No Government can ultimately be a true friend of Human Rights: Alex Gladstein 

Alexender Gladstein is the Vice-president of strategy for the Oslo Freedom Forum in conversation with the Editor-in-Chief of the Oslo Times International News Network, Hatef Mokhtar on Oct 22
Alexender Gladstein is the Vice-president of strategy for the Oslo Freedom forum and he has been with the Oslo Freedom Forum since its inception in 20o9. During a brief interview with The Oslo Times International News Network’s, Editor-in-Chief, Hatef Mokhtar, he spoke mainly about the Oslo Freedom forum. 
The Excerpts below give us an insight into what he had to say: 

Can You tell us a little about the Oslo Freedom Forum?

The Oslo Freedom Forum is a connection point for people who are engaged in non-violent struggle for free speech, peaceful movements, democracy and for human rights to gather, to network, brain-storm, and share resources. We come together once in a year in Oslo bringing people together from dozens and dozens of countries from around the World. We come together and design a framework that allows people to teach each other strategies of what they know, share each other’s stories, bear witness to other people’s struggles, and participate in workshops. We have talks, and we have performances in there and that makes it an experience that people look forward for. It is not just a conference it is something that you really, really look forward to.oslo_freedom_forum A  lot of people hate conferences,   some of them even find it boring. Ours is the opposite, you really look forward to it, its not place where you listen to someone and then you leave. Its a place, when you also meet the speakers and interact with them. At our conference when someone gives a speech, for example Bassem Youssef from Egypt, when he gets off the stage and there is a coffee break you get to meet him, hang out with him, you can talk to him you can share stories. We have music, we have comedy, we have great food and drinks and we have amazing attendees from all over the World. Everybody who is here is doing something relevant and interesting, they might be from Google or they might be working in journalism in Afghanistan for example, but whatever they are doing is on the same trajectory towards greater freedom. We have people who have participated in successful non-violent struggles, successfully overthrown dictators in a peaceful way, we have people who are carrying sensitive information about corrupt regimes, we have people who are endangered, whether they are reporters working in Mexico or even documentary filmmakers in a place like Singapore, so it’s a shelter point and a resource centre.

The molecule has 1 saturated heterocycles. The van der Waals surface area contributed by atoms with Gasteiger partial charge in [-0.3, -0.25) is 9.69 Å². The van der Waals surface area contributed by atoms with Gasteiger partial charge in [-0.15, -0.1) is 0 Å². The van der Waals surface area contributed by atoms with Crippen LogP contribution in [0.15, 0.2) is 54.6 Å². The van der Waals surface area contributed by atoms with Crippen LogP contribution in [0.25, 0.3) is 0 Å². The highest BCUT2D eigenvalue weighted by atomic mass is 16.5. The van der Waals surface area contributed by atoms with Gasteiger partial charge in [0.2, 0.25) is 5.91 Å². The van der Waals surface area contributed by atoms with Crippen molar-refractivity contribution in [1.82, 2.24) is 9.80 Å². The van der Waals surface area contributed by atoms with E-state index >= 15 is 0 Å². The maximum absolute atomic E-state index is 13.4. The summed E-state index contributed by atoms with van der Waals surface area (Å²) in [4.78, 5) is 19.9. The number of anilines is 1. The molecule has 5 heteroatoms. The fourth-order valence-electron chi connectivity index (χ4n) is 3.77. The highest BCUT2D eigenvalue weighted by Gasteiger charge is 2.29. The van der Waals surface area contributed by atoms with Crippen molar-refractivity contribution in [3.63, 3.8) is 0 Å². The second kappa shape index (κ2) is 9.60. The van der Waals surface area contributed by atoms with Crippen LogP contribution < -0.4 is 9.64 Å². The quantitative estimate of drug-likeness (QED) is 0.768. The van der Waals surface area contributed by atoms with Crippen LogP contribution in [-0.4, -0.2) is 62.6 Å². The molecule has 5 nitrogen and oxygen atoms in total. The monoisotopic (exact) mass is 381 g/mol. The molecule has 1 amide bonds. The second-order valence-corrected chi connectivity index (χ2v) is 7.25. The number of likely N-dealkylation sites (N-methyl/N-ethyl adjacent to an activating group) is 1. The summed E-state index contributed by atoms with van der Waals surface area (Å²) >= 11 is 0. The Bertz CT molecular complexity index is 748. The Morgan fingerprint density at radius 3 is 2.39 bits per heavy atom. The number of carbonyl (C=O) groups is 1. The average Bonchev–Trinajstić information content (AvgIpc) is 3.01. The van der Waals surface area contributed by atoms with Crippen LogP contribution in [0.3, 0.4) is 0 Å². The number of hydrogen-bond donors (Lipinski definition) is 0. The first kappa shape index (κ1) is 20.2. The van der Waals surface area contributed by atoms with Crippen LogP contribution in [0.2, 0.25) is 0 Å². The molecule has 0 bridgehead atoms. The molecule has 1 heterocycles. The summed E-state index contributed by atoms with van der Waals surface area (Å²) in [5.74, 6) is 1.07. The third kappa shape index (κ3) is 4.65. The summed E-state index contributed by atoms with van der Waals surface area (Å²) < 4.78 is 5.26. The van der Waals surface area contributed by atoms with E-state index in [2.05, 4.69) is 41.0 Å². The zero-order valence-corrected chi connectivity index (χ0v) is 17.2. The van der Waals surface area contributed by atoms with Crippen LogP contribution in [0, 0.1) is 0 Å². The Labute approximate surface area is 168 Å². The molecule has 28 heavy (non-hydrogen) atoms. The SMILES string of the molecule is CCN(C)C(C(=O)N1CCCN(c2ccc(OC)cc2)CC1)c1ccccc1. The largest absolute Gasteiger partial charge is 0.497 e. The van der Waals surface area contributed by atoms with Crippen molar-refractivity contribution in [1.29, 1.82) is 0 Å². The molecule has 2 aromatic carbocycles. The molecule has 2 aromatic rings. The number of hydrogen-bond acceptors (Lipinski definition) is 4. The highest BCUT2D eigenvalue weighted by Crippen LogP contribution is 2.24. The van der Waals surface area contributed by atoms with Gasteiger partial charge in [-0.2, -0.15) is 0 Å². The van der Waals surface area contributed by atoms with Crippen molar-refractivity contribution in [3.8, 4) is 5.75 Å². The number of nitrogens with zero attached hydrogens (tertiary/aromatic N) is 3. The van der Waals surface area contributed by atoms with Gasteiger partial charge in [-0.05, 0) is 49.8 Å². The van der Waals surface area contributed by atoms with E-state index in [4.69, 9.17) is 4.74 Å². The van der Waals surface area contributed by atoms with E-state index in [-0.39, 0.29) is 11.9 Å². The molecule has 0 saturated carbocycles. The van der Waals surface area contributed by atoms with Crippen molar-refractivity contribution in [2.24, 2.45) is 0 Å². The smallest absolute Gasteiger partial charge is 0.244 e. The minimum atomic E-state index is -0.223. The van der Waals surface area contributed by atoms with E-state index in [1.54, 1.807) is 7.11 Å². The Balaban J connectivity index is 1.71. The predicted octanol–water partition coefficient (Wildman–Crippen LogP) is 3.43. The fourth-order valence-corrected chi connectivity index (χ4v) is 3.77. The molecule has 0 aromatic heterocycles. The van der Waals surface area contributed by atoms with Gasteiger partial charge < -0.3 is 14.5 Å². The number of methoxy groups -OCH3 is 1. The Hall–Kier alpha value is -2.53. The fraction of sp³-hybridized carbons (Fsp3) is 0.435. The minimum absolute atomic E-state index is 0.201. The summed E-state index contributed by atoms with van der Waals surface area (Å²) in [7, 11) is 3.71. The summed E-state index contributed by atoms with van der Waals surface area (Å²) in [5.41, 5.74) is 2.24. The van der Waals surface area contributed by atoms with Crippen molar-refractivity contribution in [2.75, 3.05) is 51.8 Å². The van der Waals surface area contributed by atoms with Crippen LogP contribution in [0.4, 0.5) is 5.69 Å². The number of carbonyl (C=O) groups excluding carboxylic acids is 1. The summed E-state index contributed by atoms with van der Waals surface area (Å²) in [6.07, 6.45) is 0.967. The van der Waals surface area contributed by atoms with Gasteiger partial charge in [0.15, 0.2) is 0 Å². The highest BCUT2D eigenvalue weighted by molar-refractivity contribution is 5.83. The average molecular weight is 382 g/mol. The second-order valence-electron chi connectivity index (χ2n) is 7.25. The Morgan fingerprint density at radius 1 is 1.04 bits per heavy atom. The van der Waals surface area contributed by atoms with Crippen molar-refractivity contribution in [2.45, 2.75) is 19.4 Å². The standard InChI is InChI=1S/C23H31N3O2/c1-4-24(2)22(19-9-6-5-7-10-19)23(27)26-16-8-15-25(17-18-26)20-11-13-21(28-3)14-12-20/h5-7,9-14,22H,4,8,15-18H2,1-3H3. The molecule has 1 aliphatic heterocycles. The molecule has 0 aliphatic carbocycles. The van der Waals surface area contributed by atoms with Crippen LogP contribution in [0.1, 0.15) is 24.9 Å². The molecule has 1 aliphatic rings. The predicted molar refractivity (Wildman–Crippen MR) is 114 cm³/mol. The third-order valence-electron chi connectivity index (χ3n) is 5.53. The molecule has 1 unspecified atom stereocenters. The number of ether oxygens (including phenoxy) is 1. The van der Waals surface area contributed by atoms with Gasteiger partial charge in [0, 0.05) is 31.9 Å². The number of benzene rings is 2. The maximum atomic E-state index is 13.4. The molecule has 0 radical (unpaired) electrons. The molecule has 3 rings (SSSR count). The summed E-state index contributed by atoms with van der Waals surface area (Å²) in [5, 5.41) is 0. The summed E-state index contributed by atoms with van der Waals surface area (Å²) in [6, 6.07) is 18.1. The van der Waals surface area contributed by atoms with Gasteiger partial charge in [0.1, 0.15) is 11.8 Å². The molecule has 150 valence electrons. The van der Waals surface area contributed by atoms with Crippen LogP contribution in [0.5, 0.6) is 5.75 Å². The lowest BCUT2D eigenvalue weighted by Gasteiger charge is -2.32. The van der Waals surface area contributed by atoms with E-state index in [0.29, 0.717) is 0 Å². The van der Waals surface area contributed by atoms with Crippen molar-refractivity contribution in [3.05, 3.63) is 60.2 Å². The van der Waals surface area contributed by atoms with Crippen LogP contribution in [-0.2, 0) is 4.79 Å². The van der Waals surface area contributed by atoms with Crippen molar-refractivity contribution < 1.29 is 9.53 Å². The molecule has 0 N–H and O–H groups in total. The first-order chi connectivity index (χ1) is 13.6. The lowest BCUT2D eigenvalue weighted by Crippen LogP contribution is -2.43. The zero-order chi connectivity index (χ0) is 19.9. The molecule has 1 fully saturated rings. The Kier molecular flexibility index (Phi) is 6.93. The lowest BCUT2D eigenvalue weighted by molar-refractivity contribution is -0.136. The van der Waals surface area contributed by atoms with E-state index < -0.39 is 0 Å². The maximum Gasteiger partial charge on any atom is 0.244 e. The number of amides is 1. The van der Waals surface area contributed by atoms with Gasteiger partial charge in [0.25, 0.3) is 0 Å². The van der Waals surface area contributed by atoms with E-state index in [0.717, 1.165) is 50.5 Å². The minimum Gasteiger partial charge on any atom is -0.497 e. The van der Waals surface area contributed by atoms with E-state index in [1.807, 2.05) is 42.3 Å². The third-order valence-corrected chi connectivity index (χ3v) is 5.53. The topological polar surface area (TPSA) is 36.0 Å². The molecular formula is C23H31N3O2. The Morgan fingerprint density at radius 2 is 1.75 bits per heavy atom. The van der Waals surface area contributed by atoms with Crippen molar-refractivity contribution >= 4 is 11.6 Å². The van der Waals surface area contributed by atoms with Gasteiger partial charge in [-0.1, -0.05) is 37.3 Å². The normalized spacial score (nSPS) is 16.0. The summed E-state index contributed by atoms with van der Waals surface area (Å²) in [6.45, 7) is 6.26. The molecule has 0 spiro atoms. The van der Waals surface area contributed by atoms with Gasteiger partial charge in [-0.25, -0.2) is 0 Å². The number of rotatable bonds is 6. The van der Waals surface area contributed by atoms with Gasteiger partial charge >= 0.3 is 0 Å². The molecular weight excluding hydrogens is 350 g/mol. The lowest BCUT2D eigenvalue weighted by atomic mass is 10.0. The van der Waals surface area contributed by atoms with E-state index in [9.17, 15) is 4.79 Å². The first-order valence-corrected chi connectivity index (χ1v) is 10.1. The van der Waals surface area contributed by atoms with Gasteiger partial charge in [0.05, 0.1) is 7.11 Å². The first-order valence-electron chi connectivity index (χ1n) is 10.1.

You are saying that it is a shelter point, who supports The Oslo Freedom Forum financially?
Well, our major financial sponsors are Brin Wojcicki Foundation, created  by Sergey Brin one of the co-founders of the Google foundation, the Teal Foundation created by Peter Teal, someone who was an early investor in Facebook and the co-founder of pay pal, the Norwegian Foreign Ministry, The City of Oslo and Fritt Ord which supports freedom of expression.
Is OFF an independent Foundation or is it a part of the Government?
It is part of the Human Rights Foundation and I work for the Human Rights Foundation. We are a global civil liberties group and the Oslo Freedom Forum is our biggest project. We have lots of other things that we do at ‘The Human Rights Foundation’; we help release political prisoners, we conduct campaigns to expose human rights violations and to expose people in the west that help dictators.